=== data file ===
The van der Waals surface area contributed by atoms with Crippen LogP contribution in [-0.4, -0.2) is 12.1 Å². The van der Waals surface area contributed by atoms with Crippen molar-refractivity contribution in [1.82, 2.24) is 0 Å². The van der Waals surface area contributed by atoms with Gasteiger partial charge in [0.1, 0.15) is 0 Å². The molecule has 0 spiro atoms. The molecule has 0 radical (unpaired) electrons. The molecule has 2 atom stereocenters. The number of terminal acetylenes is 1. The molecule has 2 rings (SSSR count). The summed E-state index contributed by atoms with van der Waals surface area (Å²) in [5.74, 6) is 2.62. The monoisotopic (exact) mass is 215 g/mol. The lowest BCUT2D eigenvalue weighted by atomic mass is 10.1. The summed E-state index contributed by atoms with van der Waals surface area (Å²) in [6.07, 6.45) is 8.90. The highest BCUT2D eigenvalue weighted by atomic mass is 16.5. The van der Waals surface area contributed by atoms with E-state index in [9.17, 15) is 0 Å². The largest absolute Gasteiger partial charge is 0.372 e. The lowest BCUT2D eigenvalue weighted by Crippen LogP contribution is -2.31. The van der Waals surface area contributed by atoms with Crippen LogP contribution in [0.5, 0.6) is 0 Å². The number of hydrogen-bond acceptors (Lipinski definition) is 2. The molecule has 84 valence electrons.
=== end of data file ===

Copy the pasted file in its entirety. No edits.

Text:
The van der Waals surface area contributed by atoms with Crippen LogP contribution in [-0.4, -0.2) is 12.1 Å². The van der Waals surface area contributed by atoms with Crippen molar-refractivity contribution in [1.82, 2.24) is 0 Å². The van der Waals surface area contributed by atoms with Gasteiger partial charge in [0.1, 0.15) is 0 Å². The molecule has 0 spiro atoms. The molecule has 0 radical (unpaired) electrons. The molecule has 2 atom stereocenters. The number of terminal acetylenes is 1. The molecule has 2 rings (SSSR count). The summed E-state index contributed by atoms with van der Waals surface area (Å²) in [5.74, 6) is 2.62. The monoisotopic (exact) mass is 215 g/mol. The lowest BCUT2D eigenvalue weighted by atomic mass is 10.1. The summed E-state index contributed by atoms with van der Waals surface area (Å²) in [6.07, 6.45) is 8.90. The highest BCUT2D eigenvalue weighted by atomic mass is 16.5. The van der Waals surface area contributed by atoms with E-state index in [9.17, 15) is 0 Å². The largest absolute Gasteiger partial charge is 0.372 e. The lowest BCUT2D eigenvalue weighted by Crippen LogP contribution is -2.31. The van der Waals surface area contributed by atoms with Crippen LogP contribution in [0.5, 0.6) is 0 Å². The number of hydrogen-bond acceptors (Lipinski definition) is 2. The molecule has 84 valence electrons.